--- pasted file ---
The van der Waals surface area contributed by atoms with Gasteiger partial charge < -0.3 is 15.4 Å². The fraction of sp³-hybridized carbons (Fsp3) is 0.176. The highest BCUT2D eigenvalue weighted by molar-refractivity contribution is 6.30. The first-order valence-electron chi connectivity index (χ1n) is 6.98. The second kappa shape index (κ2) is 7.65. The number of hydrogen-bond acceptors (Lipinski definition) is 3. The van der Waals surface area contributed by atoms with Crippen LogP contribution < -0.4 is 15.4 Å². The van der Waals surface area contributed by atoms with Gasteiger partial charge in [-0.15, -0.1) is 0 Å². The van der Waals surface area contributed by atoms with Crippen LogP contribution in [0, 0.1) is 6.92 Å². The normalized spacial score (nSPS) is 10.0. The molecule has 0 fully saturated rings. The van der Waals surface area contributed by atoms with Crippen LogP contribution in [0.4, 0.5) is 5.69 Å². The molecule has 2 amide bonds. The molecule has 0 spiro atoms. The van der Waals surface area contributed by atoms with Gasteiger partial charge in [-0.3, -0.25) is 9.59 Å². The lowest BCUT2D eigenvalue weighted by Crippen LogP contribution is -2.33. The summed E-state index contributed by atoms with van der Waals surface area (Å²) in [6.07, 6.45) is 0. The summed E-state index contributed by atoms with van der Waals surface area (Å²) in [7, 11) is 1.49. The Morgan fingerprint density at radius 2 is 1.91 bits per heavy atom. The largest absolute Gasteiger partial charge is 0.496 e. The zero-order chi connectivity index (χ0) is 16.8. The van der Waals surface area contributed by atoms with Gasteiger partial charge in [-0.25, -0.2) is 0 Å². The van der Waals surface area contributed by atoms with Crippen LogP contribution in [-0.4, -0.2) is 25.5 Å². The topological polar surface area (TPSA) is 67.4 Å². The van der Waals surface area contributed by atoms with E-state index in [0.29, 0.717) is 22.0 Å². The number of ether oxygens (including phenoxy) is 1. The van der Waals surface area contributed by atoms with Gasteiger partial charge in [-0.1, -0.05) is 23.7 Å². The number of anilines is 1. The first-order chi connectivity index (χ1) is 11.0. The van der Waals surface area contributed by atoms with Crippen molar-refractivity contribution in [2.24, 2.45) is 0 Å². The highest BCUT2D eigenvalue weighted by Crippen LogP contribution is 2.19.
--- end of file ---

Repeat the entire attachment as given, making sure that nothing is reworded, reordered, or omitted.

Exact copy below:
The van der Waals surface area contributed by atoms with Gasteiger partial charge < -0.3 is 15.4 Å². The fraction of sp³-hybridized carbons (Fsp3) is 0.176. The highest BCUT2D eigenvalue weighted by molar-refractivity contribution is 6.30. The first-order valence-electron chi connectivity index (χ1n) is 6.98. The second kappa shape index (κ2) is 7.65. The number of hydrogen-bond acceptors (Lipinski definition) is 3. The van der Waals surface area contributed by atoms with Crippen LogP contribution < -0.4 is 15.4 Å². The van der Waals surface area contributed by atoms with Gasteiger partial charge in [-0.15, -0.1) is 0 Å². The van der Waals surface area contributed by atoms with Crippen LogP contribution in [0, 0.1) is 6.92 Å². The normalized spacial score (nSPS) is 10.0. The molecule has 0 fully saturated rings. The van der Waals surface area contributed by atoms with Crippen LogP contribution in [0.4, 0.5) is 5.69 Å². The molecule has 2 amide bonds. The molecule has 0 spiro atoms. The van der Waals surface area contributed by atoms with Gasteiger partial charge in [-0.3, -0.25) is 9.59 Å². The lowest BCUT2D eigenvalue weighted by Crippen LogP contribution is -2.33. The summed E-state index contributed by atoms with van der Waals surface area (Å²) in [6.07, 6.45) is 0. The summed E-state index contributed by atoms with van der Waals surface area (Å²) in [7, 11) is 1.49. The Morgan fingerprint density at radius 2 is 1.91 bits per heavy atom. The largest absolute Gasteiger partial charge is 0.496 e. The zero-order chi connectivity index (χ0) is 16.8. The van der Waals surface area contributed by atoms with Gasteiger partial charge in [-0.25, -0.2) is 0 Å². The van der Waals surface area contributed by atoms with Crippen LogP contribution in [-0.4, -0.2) is 25.5 Å². The topological polar surface area (TPSA) is 67.4 Å². The van der Waals surface area contributed by atoms with E-state index in [0.29, 0.717) is 22.0 Å². The number of ether oxygens (including phenoxy) is 1. The van der Waals surface area contributed by atoms with Gasteiger partial charge in [-0.1, -0.05) is 23.7 Å². The number of anilines is 1. The first-order chi connectivity index (χ1) is 11.0. The van der Waals surface area contributed by atoms with Crippen molar-refractivity contribution in [2.24, 2.45) is 0 Å². The highest BCUT2D eigenvalue weighted by Crippen LogP contribution is 2.19.